(Note: I somehow had no clue that this was Jack White’s new band when I wrote this. Not sure if this would affect the score, at any rate, for better or for worse)
Paloma Faith – Stone Cold Sober
Full horn section, with a touch of menace, and Paloma’s accent stuck halfway between Winehouse and Stackhouse, Duffy and Dusty. Southern Soul via Northern Soul via Kate Nash. I grew tired with this meme somewhere around Adele, but the chorus has some punch and she enunciates “stone cold sob-ah” with relish, so it escapes a [0] and instead gets a
Ciara – Like a Surgeon
R Kelly ft. OJ Da Juiceman – Supaman High
Marit Larsen – If a Song Could Get Me You
Keri Hilson ft. Keyshia Cole and Trina – Get Your Money Up
The Mars Volta – Cotopaxi
Make The Girl Dance – Baby Baby Baby
Sway – Mercedes Benz
Spinnerette – Baptized By Fire
Richgirl – He Ain’t With Me Now (Tho)
Cobra Starship ft. Leighton Meester – Good Girls Go Bad
Pat Green – What I’m For
Shakira – Loba
Major Lazer – Hold The Line
Booty Luv – Say It
Paperboys – Lonesome Traveller
Jamie T – Sticks ‘n’ Stones
Nelly Furtado – Manos al Aire
Speech Debelle ft. Micachu – Better Days
Appropriately enough, in my iTunes library, this immediately precedes Take Me Home, the Spice Girls’ attempt at trip-hop circa 1996. Better Days has a similar vibe to it, and pleasantly drifts in and out of your consciousness without leaving much of an impression. Micachu is far more tolerable submerged under the murkiness. The bittersweet past embraces the tonal darkness of the genre, but the overall hopefulness of the song seems at odds with its texture.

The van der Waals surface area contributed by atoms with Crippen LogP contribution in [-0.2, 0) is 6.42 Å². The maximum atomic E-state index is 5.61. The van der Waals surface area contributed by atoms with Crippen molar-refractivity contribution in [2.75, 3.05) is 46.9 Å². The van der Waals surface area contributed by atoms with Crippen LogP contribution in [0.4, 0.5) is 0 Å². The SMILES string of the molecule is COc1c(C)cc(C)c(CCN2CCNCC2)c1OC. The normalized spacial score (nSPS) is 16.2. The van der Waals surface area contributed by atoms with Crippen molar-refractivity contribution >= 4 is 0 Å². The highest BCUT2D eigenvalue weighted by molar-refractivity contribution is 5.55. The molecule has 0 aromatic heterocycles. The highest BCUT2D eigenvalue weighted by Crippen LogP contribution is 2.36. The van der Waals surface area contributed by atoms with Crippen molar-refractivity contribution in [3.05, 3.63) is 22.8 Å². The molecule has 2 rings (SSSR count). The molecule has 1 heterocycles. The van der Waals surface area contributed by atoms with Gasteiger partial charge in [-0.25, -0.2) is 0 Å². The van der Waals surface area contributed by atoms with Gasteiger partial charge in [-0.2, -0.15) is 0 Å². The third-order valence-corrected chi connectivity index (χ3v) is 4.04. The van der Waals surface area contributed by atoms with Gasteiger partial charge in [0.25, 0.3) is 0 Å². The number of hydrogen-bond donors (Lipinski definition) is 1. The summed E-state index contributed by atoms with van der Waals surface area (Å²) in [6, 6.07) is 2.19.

Bisso Na Bisso – Show Ce Soir
Dizzee Rascal ft. Chrome – Holiday
50 Cent – OK, You’re Right
MPHO – Box ‘n’ Locks
Chicane – Poppiholla
Colbie Caillat – Falling For You
Despite the ubiquity of ‘Bubbly’, I never paid attention to Colbie until her feature on Taylor Swift’s Breathe. Therein lies the key to Caillat. Her light, frothy AM radio fare is the inverse of Taylor’s: pop tending towards the edges of country. Melodically, musically and even vocally, there are Taylor-adjacent moments here, but where Taylor takes cliche and transmutes it to painful realism, Colbie has the unique ability to leech a situation of all specificity.
Bashy ft. H-Boogie – Your Wish Is My Command
Mr Hudson ft. Kanye West – Supernova